July 8, 2012 |
WASHINGTON — Two federal agencies with far-reaching influence over the mortgage market are working on a problem that could affect the ability of many consumers to obtain a home loan: How to encourage private lenders to ease up on their underwriting restrictions that go beyond what the agencies themselves require for mortgage approvals. Both the Federal Housing Finance Agency, which oversees giant investors Fannie Mae and Freddie Mac, and the Federal Housing Administration, which runs the low-down-payment FHA program, are considering steps they might take to persuade lenders to open the mortgage spigots a little wider.
March 18, 2012 |
The Obama administration's new plan to stimulate refinancings of FHA mortgages is likely to help large numbers of homeowners — even those who are deeply underwater — cut their monthly costs by switching to a loan with a rate below 4%. Here's a quick overview of the "streamline refi" program and what it will take for you to qualify. First, the baseline criteria: Your current home loan must be FHA-insured and must have been put on the Federal Housing Administration's books no later than May 31, 2009.
February 15, 2012 |
Citigroup Inc. is paying $158 million to settle accusations that it took advantage of a federal mortgage insurance program. In a settlement with the Justice Department, Citi admitted that it provided misleading information about the quality of its mortgages to a federal insurance program run by the Department of Housing and Urban Development. The government provided backing for the mortgages and ended up losing millions when the borrowers defaulted. In the complaint filed Wednesday as part of the settlement, the U.S. attorney's office in Manhattan said CitiMortgage violated the rules of the Federal Housing Administration insurance program for six years until it was subpoenaed in July.
November 16, 2011 |
There might yet be another casualty in the real estate market: the Federal Housing Administration. With home prices still seeking their bottom, the federal agency that insures more than $1 trillion in mortgages faces a nearly 50% chance that it could need a taxpayer bailout next year, according to a government report released Tuesday. If the housing market fails to rebound next year, the FHA would need as much as $43 billion from the U.S. Treasury to stay afloat, the report said.
April 3, 2011 |
Could the federal government's booming FHA mortgage program be forcing homeowners to pay tens of millions of dollars of extra interest charges when they sell their houses or refinance their loans? Critics say yes. The government says the critics aren't providing the full picture. Those critics include Sen. Benjamin L. Cardin (D-Md.), who is sponsoring legislation that would prohibit Federal Housing Administration lenders from collecting a full month's worth of interest from sellers and refinancers who pay off their mortgages — close escrow — before the final day of the month.
January 9, 2011 |
Homeowners who trade in loans insured by the Federal Housing Administration could be in for a big payday, and not just in the form of a lower interest rate and correspondingly lower payments. If your old FHA loan is less than 3 years old, you will be getting back some of the insurance premium you paid at closing. But only if you take out another government-insured mortgage. If you refinance into any other type of loan ? one guaranteed by a private insurer, for example, or perhaps a conventional mortgage without any coverage at all ?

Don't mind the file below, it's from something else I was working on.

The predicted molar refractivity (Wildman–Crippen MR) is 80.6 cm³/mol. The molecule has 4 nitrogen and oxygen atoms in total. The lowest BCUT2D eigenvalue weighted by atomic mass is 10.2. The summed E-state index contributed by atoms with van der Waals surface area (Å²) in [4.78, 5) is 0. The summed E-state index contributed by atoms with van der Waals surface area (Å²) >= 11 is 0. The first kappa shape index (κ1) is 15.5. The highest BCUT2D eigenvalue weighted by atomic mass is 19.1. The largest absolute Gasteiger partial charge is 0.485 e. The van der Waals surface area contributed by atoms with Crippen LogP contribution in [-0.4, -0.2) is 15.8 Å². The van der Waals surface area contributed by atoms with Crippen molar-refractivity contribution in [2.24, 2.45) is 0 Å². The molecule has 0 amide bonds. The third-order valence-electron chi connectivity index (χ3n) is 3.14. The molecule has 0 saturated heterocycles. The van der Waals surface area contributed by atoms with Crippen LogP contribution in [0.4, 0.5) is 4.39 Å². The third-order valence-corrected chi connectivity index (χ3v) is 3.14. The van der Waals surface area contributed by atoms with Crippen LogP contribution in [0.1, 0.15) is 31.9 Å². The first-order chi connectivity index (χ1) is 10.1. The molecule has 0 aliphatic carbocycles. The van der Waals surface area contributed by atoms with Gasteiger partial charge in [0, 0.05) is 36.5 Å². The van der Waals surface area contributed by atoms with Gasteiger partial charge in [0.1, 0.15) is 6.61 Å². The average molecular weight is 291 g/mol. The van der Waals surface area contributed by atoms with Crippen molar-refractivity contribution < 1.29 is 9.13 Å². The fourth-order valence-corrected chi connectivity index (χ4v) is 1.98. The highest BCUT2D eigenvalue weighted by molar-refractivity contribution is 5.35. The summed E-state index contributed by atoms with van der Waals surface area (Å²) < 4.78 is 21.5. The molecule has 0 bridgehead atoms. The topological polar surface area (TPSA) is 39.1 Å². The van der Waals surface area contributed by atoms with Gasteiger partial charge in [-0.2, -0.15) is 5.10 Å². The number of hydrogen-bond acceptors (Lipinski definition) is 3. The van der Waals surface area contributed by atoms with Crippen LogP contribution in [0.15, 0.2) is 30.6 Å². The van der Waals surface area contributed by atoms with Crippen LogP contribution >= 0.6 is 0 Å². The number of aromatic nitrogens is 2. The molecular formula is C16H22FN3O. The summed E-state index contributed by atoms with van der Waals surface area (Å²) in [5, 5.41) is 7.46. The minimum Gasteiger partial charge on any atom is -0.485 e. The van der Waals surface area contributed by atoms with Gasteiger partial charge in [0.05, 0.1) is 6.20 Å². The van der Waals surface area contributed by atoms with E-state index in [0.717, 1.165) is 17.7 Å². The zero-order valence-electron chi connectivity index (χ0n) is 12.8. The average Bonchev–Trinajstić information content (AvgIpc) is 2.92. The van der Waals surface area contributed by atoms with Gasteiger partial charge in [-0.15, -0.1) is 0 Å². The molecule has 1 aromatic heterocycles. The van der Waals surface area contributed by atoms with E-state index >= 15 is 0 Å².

July 25, 2010 |
Condominium owners who are trying to sell in today's agonizingly slow housing market should make sure that their community is on the Federal Housing Administration's approved list. Ditto for someone who is thinking about refinancing a condo. Under a little-noticed edict put in place in December, the FHA is no longer approving mortgages on condominium units on a spot, loan-by-loan basis. Now the entire project must be cleared by the agency before a buyer can purchase a unit in the community with a government-insured mortgage or an owner can trade in his loan for a less expensive one backed by the FHA. That's important because FHA financing is being used more frequently today than at practically any other time in the agency's 76-year history.
January 31, 2010 |
Call it three birds with one stone: The federal government hopes simultaneously to help low-down-payment home buyers, investors who fix up foreclosures, and local communities burdened with too many bank-owned and foreclosed homes -- all with one potentially far-reaching policy change. The Federal Housing Administration is revising its long-standing "anti-flipping" rule starting Monday and just might score a hit with all three target groups. For years the FHA has had a strict prohibition: It wouldn't insure a mortgage on a house whose seller had owned it less than 90 days.
October 8, 2009 |
In the wake of the mortgage meltdown, the Federal Housing Administration has emerged as a pillar of the still wobbly housing market -- providing vital insurance that enables borrowers to qualify for loans with as little as 3.5% down. This year alone the agency has backed nearly 2 million mortgages worth at least $328 billion. It insured 21.5% of all new mortgages last year, up from fewer than 6% in 2007. Some lawmakers, however, worry that the FHA may be doing its job too well -- enabling too many people with shaky finances to get loans, and in effect setting up a potential repeat of the housing bubble fueled in part by no-questions-asked subprime loans.
April 15, 2009 |
Their retirement accounts flattened by the sour economy, older homeowners are increasingly turning to so-called reverse mortgages -- the sometimes expensive loans that don't require payments until the borrower sells the home or dies. The Federal Housing Administration insured 11,261 reverse mortgages in March, a jump of 17% from the same month last year.